In his recent column, Professor David Wilkins (Lumbee) says the doctrine of discovery has gone through many expressions, such as “a theological fiction” of popes, “a political fiction” of European nations, and “a legal fiction” of the United States. And he claims that lately the discovery doctrine has been “dangerously repurposed as popular fiction.”
Professor Wilkins is a brilliant and accomplished scholar, and it is good to see him discuss a subject that his mentor, the late Standing Rock scholar and theologian Vine Deloria, Jr., did so much to publicize. That publicity includes Deloria’s 1972 Open Letter to the Heads of the Christian Churches, and his celebrated 1973 book God is Red, in which he quoted the Inter Caetera papal bull of 1493.
In any case, Wilkins’s views are certainly not beyond critique, especially to the extent that his comments are inaccurate or imprecise. He says, for example, that “as originally conceived in Pope Alexander VI’s 1493 papal bull,” discovery “granted the Spanish exclusive interests in the Americas.” Yet Wilkins does not tell us, precisely, what kind of “exclusive interests in the Americas” that the pope purported to bestow upon the Crown of Castile.
In May 2013, Debra Harry (Paiute), Sharon Venne (Cree) and I saw two of the original papal bull documents at the General Archives of the Indies. It was May 4, five hundred and twenty years from the day that one of the papal documents had been issued in 1493. On the back of one of the two velum parchment documents, the Royal Secretary’s notation says that the documents were a concession from Pope Alexander VI to the Crown of Castile “to win and to conquer the Indies,” (“ganaran y conquistaron de las Indias”).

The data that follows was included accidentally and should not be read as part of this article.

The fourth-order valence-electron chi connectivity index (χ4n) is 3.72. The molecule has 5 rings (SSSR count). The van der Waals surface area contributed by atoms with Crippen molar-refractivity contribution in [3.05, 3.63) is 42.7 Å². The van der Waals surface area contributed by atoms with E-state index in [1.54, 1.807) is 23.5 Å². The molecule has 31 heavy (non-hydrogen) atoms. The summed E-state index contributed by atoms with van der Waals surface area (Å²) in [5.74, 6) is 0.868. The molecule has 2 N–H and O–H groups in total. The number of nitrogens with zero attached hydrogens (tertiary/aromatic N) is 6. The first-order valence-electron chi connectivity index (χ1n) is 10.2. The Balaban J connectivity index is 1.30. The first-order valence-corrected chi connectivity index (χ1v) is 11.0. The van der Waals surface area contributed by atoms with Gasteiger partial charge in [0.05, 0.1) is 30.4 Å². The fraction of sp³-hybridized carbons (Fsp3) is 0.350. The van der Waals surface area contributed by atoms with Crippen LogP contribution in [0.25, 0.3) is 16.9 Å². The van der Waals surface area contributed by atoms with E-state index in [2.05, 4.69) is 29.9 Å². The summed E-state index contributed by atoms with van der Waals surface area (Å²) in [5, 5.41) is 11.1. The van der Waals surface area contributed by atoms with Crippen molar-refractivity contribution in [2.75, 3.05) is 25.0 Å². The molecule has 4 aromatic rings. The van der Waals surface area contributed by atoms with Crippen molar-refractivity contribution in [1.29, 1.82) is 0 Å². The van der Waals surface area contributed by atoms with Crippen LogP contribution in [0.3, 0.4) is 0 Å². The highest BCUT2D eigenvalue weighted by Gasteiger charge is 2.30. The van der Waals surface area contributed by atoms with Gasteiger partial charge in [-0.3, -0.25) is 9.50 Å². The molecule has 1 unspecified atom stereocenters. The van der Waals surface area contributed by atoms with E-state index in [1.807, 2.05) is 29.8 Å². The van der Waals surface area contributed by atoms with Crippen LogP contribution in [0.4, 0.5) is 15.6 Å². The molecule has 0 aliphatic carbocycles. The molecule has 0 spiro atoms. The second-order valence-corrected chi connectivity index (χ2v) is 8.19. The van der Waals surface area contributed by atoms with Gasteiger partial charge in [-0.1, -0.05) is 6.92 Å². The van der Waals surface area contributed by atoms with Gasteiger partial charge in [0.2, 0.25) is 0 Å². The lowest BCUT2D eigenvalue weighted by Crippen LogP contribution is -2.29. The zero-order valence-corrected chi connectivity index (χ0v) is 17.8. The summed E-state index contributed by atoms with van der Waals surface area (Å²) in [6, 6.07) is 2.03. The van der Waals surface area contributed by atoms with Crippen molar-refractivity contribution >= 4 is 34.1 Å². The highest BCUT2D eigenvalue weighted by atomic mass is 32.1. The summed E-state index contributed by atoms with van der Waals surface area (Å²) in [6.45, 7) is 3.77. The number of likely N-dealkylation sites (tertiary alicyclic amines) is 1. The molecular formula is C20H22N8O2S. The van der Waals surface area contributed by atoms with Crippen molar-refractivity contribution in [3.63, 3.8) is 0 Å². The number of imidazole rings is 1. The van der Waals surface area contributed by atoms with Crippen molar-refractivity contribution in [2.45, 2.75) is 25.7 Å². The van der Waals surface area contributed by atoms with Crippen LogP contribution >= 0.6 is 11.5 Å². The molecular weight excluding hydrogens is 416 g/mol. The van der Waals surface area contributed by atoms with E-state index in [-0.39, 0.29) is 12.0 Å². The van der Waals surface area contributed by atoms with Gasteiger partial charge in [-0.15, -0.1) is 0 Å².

In other words, they were papal concessions authorizing the crown to force “the Indies” under Christian domination. The papal documents expressed an assumed right of Christian, Catholic, and Spanish dominium or “dominorum Christianorum” (Eximae Devotinis, May 3, 1493). That assumption of Christian domination raises the question as to whether the Indian nations were considered, by Christian thinkers, to have sovereignty and dominium, or dominion, on the same level, and to the same degree, as the Catholic Church and the Spanish crown.
Professor Anthony Anghie in his book Imperialism, Sovereignty, and the Making of International Law (2004) says that Spanish theologian Francisco de Vitoria argued that “the Indians were not sovereign because they were pagans.” It was Vitoria’s view that the Indians were not sovereign because they were not Christians. Wilkins says that Vitoria “declared that Native peoples were the true owners of their lands,” and that Vitoria was of the opinion that a Spanish claim of a “title through discovery could only be justified where property was ownerless.” So, we’re dealing with at least two issues: 1) whether, in Vitoria’s view, the Indians were sovereign, and, 2) whether a “title through discovery” applied in a place where non-Christian Indians nations and peoples were already living.
Perhaps Professor Wilkins has not yet come across Vitoria’s argument that the Indians were not sovereign because they were not Christians. Or, perhaps he decided to leave that argument out of his article, while mentioning what he says was Vitoria’s view that the Indians “were the true owners of their lands.”
In any case, the ideas of domination (“ganaran y conquistaron”) expressed in the papal bulls, the claim by Spain and other Christian nations of a right of domination over all non-Christian lands, and Vitoria’s view that the Christian monarchs were sovereign but that non-Christian Indians were not sovereign, resulted in a specific conceptual framework: The dominium or right of dominorum of a Christian Sovereign versus whatever title Christians deemed non-sovereign infidel, heathen, or pagan nations to have.